Our qualitative study of 48 unmarried couples who shared a nonmarital birth in 2000 is embedded in the Fragile Families study, discussed above, which sampled thousands of births in hospitals in 20 cities, interviewing both parents where possible. We drew the couples for our study from among the couples in the larger survey in three of the 20 cities. Our study was called the "TLC3 Study" (for "Time, Love, and Cash Among Couples with Children"). Our study included only couples who were still romantically involved when their baby was born (as mentioned above, national data show this is true in about 80% of nonmarital births). The average household income of TLC3 couples who were cohabiting was quite low, $22,500. Twenty-nine percent of fathers and 26 percent of mothers had neither a G.E.D. nor a high school degree. Thus, like unmarried parents nationwide, this is a very disadvantaged group.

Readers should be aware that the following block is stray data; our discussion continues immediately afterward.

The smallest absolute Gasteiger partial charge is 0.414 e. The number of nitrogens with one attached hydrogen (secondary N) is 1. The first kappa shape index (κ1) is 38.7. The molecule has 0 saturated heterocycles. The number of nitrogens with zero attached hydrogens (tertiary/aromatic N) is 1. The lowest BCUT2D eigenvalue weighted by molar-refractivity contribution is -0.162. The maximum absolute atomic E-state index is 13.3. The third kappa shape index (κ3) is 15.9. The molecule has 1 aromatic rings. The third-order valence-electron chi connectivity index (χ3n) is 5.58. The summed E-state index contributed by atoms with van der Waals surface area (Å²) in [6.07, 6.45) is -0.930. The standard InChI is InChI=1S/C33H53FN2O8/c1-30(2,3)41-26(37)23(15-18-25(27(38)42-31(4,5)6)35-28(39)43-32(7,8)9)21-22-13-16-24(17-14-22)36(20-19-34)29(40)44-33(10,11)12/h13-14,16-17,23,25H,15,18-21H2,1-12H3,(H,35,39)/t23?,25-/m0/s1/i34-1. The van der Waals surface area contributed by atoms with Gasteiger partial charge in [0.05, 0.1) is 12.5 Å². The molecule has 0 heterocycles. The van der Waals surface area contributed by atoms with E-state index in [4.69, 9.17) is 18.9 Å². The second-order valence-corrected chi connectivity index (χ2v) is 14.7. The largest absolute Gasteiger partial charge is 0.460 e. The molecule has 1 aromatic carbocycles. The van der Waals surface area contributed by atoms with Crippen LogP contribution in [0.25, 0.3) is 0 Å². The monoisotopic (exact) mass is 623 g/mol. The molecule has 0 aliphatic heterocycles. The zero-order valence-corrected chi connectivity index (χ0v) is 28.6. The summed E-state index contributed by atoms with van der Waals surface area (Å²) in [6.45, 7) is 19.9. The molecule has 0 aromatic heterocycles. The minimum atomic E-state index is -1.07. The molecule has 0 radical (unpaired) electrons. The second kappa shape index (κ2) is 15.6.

Are pregnancies planned? Our study started by asking whether the pregnancies that led to the nonmarital births that our respondents had experienced were planned, unplanned, or in between.[i] While a small number (12%) of the nonmarital conceptions are planned, most are not. Those that were planned were almost universally to couples in serious relationships. Twenty-two percent were the result of inconsistent contraception, most of these to couples in serious relationships as well. These couples often use contraception consistently when their relationship is new, but let their vigilance lapse when the relationship becomes more serious. Eighteen percent had used contraception but it failed; another five percent had thought they were sterile, so weren't contracepting. One of the most important findings as that roughly another 25% were neither planned nor unplanned, but in between. That is, there is a continuum of how "intended" pregnancies are. Individuals characterizing the pregnancy as "in between" are almost always in a serious relationship and want children together eventually. Unsure that their current circumstances are ideal, their ambivalence leads them to leave conception to chance.